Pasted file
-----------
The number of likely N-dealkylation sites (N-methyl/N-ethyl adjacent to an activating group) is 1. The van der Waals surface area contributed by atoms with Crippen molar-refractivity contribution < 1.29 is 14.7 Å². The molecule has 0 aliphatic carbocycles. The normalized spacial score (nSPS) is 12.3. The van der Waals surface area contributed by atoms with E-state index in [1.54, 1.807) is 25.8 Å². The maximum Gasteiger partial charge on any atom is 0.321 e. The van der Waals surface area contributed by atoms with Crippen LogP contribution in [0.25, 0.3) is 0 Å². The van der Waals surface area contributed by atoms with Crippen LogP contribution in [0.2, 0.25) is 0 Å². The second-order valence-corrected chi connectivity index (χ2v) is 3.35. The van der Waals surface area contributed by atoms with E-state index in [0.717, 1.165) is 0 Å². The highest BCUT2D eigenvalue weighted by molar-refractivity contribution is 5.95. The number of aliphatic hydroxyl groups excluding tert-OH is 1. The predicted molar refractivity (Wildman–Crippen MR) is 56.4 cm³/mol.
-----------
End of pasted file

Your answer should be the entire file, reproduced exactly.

The number of likely N-dealkylation sites (N-methyl/N-ethyl adjacent to an activating group) is 1. The van der Waals surface area contributed by atoms with Crippen molar-refractivity contribution < 1.29 is 14.7 Å². The molecule has 0 aliphatic carbocycles. The normalized spacial score (nSPS) is 12.3. The van der Waals surface area contributed by atoms with E-state index in [1.54, 1.807) is 25.8 Å². The maximum Gasteiger partial charge on any atom is 0.321 e. The van der Waals surface area contributed by atoms with Crippen LogP contribution in [0.25, 0.3) is 0 Å². The van der Waals surface area contributed by atoms with Crippen LogP contribution in [0.2, 0.25) is 0 Å². The second-order valence-corrected chi connectivity index (χ2v) is 3.35. The van der Waals surface area contributed by atoms with E-state index in [0.717, 1.165) is 0 Å². The highest BCUT2D eigenvalue weighted by molar-refractivity contribution is 5.95. The number of aliphatic hydroxyl groups excluding tert-OH is 1. The predicted molar refractivity (Wildman–Crippen MR) is 56.4 cm³/mol.